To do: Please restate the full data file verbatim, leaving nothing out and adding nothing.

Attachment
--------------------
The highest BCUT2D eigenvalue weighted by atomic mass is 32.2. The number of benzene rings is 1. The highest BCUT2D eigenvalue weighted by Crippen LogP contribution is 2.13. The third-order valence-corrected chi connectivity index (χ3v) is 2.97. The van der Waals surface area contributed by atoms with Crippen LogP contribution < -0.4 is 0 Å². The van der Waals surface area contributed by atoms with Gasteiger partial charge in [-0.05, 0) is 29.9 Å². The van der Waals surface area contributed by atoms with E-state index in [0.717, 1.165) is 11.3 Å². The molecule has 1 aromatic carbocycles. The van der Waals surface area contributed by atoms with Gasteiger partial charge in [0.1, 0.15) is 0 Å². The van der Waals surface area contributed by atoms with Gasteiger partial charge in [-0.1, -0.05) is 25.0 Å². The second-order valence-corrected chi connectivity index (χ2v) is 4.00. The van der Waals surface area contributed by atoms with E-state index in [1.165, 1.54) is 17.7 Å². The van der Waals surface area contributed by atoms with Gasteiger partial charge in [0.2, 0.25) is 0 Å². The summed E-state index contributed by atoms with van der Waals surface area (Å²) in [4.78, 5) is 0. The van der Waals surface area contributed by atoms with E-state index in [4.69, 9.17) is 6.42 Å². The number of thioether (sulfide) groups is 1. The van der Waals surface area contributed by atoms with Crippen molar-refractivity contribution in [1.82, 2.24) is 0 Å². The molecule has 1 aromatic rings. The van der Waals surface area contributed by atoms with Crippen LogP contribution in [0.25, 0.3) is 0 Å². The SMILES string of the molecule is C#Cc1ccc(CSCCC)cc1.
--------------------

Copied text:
The highest BCUT2D eigenvalue weighted by atomic mass is 32.2. The number of benzene rings is 1. The highest BCUT2D eigenvalue weighted by Crippen LogP contribution is 2.13. The third-order valence-corrected chi connectivity index (χ3v) is 2.97. The van der Waals surface area contributed by atoms with Crippen LogP contribution < -0.4 is 0 Å². The van der Waals surface area contributed by atoms with Gasteiger partial charge in [-0.05, 0) is 29.9 Å². The van der Waals surface area contributed by atoms with E-state index in [0.717, 1.165) is 11.3 Å². The molecule has 1 aromatic carbocycles. The van der Waals surface area contributed by atoms with Gasteiger partial charge in [0.1, 0.15) is 0 Å². The van der Waals surface area contributed by atoms with Gasteiger partial charge in [-0.1, -0.05) is 25.0 Å². The second-order valence-corrected chi connectivity index (χ2v) is 4.00. The van der Waals surface area contributed by atoms with E-state index in [1.165, 1.54) is 17.7 Å². The van der Waals surface area contributed by atoms with Gasteiger partial charge in [0.2, 0.25) is 0 Å². The summed E-state index contributed by atoms with van der Waals surface area (Å²) in [4.78, 5) is 0. The van der Waals surface area contributed by atoms with E-state index in [4.69, 9.17) is 6.42 Å². The number of thioether (sulfide) groups is 1. The van der Waals surface area contributed by atoms with Crippen molar-refractivity contribution in [1.82, 2.24) is 0 Å². The molecule has 1 aromatic rings. The van der Waals surface area contributed by atoms with Crippen LogP contribution in [0.25, 0.3) is 0 Å². The SMILES string of the molecule is C#Cc1ccc(CSCCC)cc1.